In pre-War Europe, going back for centuries, there were a number of Jewish wedding traditions that guided proper protocol between an engaged couple, some of which remain in one form or another to the present day, primarily among the Orthodox.
To this day, in charedi circles, there is a widespread custom at the vort (engagement party) for the kallah’s family to give the groom a complete set of the Talmud and for the chassan’s family to buy the bride a gold watch or a similar piece of jewelry.
If the chassan intends to wear a tallit under the chuppah, generally the kallah provides it.
When she and her husband got married, writes one blogger, “I bought him a wedding tallit. He wore it first under the chuppah and has worn it every single Shabbat and chag since we’ve been married. I gave this to him as a wedding gift, together with a tallit bag that I embroidered over the months of our engagement.”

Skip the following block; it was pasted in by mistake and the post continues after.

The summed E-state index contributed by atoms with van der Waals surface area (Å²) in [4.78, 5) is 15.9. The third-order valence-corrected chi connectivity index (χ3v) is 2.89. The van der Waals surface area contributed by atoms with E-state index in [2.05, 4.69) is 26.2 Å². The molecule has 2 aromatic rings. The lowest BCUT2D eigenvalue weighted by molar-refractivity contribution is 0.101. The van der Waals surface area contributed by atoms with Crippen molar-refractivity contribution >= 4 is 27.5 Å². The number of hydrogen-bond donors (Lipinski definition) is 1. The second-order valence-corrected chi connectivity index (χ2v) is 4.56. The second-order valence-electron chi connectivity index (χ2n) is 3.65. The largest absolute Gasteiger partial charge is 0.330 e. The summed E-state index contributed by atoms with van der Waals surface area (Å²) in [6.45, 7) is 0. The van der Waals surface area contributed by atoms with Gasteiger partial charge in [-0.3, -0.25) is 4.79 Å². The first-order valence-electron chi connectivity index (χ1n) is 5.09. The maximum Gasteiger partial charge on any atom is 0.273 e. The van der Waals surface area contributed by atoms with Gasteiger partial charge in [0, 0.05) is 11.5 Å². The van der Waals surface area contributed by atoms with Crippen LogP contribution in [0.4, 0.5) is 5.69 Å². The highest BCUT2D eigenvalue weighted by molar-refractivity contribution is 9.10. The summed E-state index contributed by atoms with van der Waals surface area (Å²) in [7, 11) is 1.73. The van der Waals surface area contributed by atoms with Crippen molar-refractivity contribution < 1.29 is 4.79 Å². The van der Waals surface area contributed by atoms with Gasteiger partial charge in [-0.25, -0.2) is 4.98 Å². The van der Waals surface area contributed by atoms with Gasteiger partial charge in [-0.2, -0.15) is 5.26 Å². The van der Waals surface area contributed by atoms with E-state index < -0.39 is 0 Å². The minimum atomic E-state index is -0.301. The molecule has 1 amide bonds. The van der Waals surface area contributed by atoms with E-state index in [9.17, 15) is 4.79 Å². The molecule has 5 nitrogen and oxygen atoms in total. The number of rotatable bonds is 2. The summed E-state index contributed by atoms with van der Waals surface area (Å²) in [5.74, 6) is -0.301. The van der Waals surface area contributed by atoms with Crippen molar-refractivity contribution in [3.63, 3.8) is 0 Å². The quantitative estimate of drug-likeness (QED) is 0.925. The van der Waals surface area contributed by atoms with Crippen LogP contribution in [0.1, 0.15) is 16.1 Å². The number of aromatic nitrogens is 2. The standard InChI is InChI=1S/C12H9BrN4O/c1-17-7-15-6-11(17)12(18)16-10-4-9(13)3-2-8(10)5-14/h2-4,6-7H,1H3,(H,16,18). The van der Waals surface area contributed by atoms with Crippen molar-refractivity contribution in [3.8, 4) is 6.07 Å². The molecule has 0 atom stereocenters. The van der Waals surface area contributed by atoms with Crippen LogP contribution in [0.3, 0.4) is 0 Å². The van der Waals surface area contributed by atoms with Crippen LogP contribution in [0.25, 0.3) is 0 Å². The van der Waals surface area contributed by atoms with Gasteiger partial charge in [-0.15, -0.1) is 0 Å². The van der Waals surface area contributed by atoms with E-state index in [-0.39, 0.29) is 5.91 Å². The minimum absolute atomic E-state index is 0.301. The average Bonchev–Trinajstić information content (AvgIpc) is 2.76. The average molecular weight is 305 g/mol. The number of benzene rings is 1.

The Chuppah Tallit: Let the Kallah Decide
Of course this custom gives the bride considerable say in the way her husband-to-be will look under their wedding chuppah. If the kallah chooses a traditional, black-on-white wool tallit, it definitely sets a certain tone. Likewise if she opts for a dapper, solid ivory hand-woven tallit or a bold, royal blue tallit with glittery stripes it sends a clear message.
Clothes make the man, and it makes quite a difference if he later steps into shul wearing a plain, traditional tallit or an heirloom quality chuppah tallit with a pomegranate or Jerusalem motif. In some ways perhaps this particular Jewish wedding tradition is a prelude to marriage, where the wife often works behind the scenes to subtly mold her husband into the kind of man she wants and needs.